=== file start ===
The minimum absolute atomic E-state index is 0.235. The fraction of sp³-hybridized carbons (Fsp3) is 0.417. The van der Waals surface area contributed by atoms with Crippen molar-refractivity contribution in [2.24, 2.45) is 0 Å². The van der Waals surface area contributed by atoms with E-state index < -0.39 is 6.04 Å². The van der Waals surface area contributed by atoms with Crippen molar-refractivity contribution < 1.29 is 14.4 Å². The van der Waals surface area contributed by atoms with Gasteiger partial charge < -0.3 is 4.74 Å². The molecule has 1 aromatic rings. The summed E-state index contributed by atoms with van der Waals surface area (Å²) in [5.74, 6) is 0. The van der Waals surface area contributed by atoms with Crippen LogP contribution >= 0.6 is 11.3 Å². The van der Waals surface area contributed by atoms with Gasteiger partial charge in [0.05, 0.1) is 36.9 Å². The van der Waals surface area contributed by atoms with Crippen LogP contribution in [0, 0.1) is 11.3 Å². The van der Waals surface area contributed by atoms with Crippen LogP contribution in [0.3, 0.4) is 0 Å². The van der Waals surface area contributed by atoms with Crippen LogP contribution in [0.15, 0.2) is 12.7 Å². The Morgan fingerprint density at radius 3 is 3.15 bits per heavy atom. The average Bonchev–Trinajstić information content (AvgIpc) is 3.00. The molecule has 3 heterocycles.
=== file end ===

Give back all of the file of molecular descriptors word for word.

The minimum absolute atomic E-state index is 0.235. The fraction of sp³-hybridized carbons (Fsp3) is 0.417. The van der Waals surface area contributed by atoms with Crippen molar-refractivity contribution in [2.24, 2.45) is 0 Å². The van der Waals surface area contributed by atoms with E-state index < -0.39 is 6.04 Å². The van der Waals surface area contributed by atoms with Crippen molar-refractivity contribution < 1.29 is 14.4 Å². The van der Waals surface area contributed by atoms with Gasteiger partial charge < -0.3 is 4.74 Å². The molecule has 1 aromatic rings. The summed E-state index contributed by atoms with van der Waals surface area (Å²) in [5.74, 6) is 0. The van der Waals surface area contributed by atoms with Crippen LogP contribution >= 0.6 is 11.3 Å². The van der Waals surface area contributed by atoms with Gasteiger partial charge in [0.05, 0.1) is 36.9 Å². The van der Waals surface area contributed by atoms with Crippen LogP contribution in [0, 0.1) is 11.3 Å². The van der Waals surface area contributed by atoms with Crippen LogP contribution in [0.3, 0.4) is 0 Å². The van der Waals surface area contributed by atoms with Crippen LogP contribution in [0.15, 0.2) is 12.7 Å². The Morgan fingerprint density at radius 3 is 3.15 bits per heavy atom. The average Bonchev–Trinajstić information content (AvgIpc) is 3.00. The molecule has 3 heterocycles.